UPDATE: Following publication of this letter on Sunday 7 January in the FT and Guardian, KPMG have announced they are stepping down as advisors to the Grenfell inquiry with immediate effect! Read updated coverage on the Guardian, FT, BBC.
We the undersigned, call upon the Cabinet Office and Prime Minister Theresa May to reverse the decision to appoint KPMG as advisors to the Grenfell Tower inquiry, without competition.
The failure of KPMG to disclose a clear conflict of interest – that KPMG audit Celotex, the parent company which produced the flammable cladding, alongside its role as auditors of the Royal Borough of Kensington and Chelsea, and Rydon Group, the principal contractor, raises serious questions about the professionalism of KPMG and its ability to define and serve the public interest.
KPMG’s reputation has already been seriously tarnished by the failed HBOS and Cooperative Bank audits in the UK, as well as its flawed auditing of overseas banks including Wachovia, New Century Financial, Wells Fargo, Countrywide and Banca Monte dei Paschi di Siena (for which it has paid out millions of dollars in fines and settlements). KPMG failures are also closely associated with the developing Gupta political scandal in South Africa.
The Government’s Grenfell Tower inquiry is already facing criticism from Grenfell survivors and victims for a lack of inclusivity and diversity, failure to consider the deregulatory background via a series of reckless political decisions, made by Government’s of various colours in the decades leading up to the Grenfell disaster.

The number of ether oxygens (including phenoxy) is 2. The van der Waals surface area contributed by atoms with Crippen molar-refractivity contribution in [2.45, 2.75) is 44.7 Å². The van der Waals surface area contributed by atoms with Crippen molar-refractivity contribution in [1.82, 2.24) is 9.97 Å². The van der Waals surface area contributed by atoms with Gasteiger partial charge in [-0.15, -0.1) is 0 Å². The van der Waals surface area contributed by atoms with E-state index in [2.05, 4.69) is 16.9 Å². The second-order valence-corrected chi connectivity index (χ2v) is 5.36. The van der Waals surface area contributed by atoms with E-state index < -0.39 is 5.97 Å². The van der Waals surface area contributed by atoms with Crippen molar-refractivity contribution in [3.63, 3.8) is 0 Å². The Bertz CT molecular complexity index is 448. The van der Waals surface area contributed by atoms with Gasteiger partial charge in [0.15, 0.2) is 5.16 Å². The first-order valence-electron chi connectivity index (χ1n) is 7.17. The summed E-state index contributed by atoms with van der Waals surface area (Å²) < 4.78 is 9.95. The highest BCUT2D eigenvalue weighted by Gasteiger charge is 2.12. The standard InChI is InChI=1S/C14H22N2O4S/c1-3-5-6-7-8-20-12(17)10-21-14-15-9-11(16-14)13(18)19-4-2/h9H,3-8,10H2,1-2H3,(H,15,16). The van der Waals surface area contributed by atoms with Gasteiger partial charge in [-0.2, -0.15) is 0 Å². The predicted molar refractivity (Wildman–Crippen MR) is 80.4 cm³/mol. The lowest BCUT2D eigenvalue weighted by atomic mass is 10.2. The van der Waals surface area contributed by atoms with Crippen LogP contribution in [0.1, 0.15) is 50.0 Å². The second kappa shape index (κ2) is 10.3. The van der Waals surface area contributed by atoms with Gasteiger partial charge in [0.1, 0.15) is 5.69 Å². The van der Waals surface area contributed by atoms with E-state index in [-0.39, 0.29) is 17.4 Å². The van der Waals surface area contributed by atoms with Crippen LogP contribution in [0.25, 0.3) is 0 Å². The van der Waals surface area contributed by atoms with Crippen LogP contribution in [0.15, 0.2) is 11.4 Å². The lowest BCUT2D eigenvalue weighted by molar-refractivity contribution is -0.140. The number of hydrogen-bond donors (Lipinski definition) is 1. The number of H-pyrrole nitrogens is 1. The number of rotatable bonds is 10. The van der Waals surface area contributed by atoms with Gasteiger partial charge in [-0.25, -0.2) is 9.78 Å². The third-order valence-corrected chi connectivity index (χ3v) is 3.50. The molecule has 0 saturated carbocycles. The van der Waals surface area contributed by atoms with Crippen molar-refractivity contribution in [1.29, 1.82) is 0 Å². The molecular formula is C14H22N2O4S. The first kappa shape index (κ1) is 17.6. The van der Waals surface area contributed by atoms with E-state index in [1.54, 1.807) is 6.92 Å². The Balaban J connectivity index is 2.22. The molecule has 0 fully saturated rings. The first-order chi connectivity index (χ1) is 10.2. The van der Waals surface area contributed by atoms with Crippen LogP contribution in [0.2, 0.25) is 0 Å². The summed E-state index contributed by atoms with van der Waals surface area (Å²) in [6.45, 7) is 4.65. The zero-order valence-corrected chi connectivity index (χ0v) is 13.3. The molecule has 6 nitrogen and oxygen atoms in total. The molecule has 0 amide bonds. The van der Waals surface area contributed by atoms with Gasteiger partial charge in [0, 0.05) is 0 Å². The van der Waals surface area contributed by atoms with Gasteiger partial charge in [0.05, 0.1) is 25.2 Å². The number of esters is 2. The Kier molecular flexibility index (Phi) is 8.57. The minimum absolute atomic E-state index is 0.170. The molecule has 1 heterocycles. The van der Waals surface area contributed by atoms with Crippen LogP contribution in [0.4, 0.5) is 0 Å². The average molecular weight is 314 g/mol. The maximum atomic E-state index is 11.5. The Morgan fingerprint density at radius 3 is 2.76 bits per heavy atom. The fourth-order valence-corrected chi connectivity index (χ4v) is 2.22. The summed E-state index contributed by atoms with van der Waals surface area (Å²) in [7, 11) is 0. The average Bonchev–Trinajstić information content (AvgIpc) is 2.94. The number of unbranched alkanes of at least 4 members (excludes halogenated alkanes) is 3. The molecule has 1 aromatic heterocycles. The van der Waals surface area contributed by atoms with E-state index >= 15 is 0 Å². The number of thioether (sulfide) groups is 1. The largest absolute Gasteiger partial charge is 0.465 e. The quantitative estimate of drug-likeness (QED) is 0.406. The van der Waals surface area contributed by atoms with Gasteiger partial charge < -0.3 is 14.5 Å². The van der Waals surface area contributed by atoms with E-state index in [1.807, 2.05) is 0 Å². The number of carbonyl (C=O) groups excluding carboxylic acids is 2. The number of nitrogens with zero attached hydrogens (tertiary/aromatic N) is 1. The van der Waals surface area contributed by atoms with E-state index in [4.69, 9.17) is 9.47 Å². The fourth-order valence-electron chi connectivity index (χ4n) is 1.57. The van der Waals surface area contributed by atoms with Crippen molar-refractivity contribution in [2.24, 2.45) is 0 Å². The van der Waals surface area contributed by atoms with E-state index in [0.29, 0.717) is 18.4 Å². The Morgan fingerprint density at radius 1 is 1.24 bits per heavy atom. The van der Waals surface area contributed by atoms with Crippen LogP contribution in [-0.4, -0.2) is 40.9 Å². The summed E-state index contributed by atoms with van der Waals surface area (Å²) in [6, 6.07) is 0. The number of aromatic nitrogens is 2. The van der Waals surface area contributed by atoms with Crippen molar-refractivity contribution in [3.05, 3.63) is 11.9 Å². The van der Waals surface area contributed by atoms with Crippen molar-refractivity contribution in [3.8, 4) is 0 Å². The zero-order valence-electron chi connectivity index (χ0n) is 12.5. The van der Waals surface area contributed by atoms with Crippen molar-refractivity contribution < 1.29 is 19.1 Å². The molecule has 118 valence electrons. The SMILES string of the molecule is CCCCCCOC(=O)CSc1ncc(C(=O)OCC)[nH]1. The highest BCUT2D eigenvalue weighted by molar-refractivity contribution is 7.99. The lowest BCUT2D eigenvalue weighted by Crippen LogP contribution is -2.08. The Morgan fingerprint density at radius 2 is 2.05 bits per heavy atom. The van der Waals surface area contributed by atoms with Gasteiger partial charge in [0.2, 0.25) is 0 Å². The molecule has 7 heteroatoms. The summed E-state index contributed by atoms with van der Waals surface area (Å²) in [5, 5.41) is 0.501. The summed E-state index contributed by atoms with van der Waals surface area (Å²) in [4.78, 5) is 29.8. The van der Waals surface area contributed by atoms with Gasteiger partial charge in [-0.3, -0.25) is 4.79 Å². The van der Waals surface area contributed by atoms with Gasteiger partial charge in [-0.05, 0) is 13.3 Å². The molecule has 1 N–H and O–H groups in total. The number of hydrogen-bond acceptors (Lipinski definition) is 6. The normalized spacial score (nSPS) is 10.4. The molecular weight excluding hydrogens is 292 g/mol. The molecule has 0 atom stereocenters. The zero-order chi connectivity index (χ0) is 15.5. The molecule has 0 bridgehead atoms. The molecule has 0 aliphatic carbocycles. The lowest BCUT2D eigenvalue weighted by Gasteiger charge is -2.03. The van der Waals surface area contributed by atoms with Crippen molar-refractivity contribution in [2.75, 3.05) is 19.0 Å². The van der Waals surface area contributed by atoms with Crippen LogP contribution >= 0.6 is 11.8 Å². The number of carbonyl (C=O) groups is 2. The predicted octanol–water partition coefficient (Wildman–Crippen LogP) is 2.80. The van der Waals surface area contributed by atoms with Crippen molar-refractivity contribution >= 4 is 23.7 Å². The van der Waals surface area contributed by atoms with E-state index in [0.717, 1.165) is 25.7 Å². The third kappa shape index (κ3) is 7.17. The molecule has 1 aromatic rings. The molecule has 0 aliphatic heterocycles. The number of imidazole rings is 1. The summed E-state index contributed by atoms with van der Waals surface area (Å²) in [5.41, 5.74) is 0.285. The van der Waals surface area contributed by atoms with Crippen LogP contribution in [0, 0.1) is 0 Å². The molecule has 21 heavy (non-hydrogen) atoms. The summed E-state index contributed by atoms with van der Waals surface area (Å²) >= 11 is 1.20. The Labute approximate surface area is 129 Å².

Government must recognise that appointing advisors so closely associated with firms under inquiry can only further fuel rumours of a deliberate cover-up and erode public trust.
Big 4 accounting firms actively lobbied the Conservative Party in the lead up to the 2010 General Election to close the Audit Commission, which audited and investigated public bodies like The Royal Borough of Kensington and Chelsea (RBKC) and the Kensington and Chelsea Tenant Management Organisation (KCTMO).
The Audit Commission was shut by Government in April 2015, leaving an accountability vacuum in local government audit and fraud investigation, into which cases like Grenfell ultimately fall.
KPMG and other audit firms have directly profited from Government austerity, via the “bonfire of quangos” and related boom in consultancy and outsourcing work, while governance and scrutiny standards in public bodies have fallen.
We question why the Cabinet Office only chose to announce the appointment of KPMG to the controversial Grenfell advisory role in December, when the decision was made in August?
How does the Government’s covert, fast-track appointment of KPMG as Grenfell advisor chime with public statements about the need to repair trust with the Grenfell Tower Community?
It is entirely inappropriate to reward RBKC auditors KPMG with Grenfell Tower inquiry work and we urge Government to reverse the decision and to cancel the KPMG contract. [ENDS]
Please note: We do not claim to speak for, or on behalf of Grenfell Tower victims, but are deeply concerned regarding the obvious conflicts of interest posed by KPMG’s involvement with the Grenfell inquiry.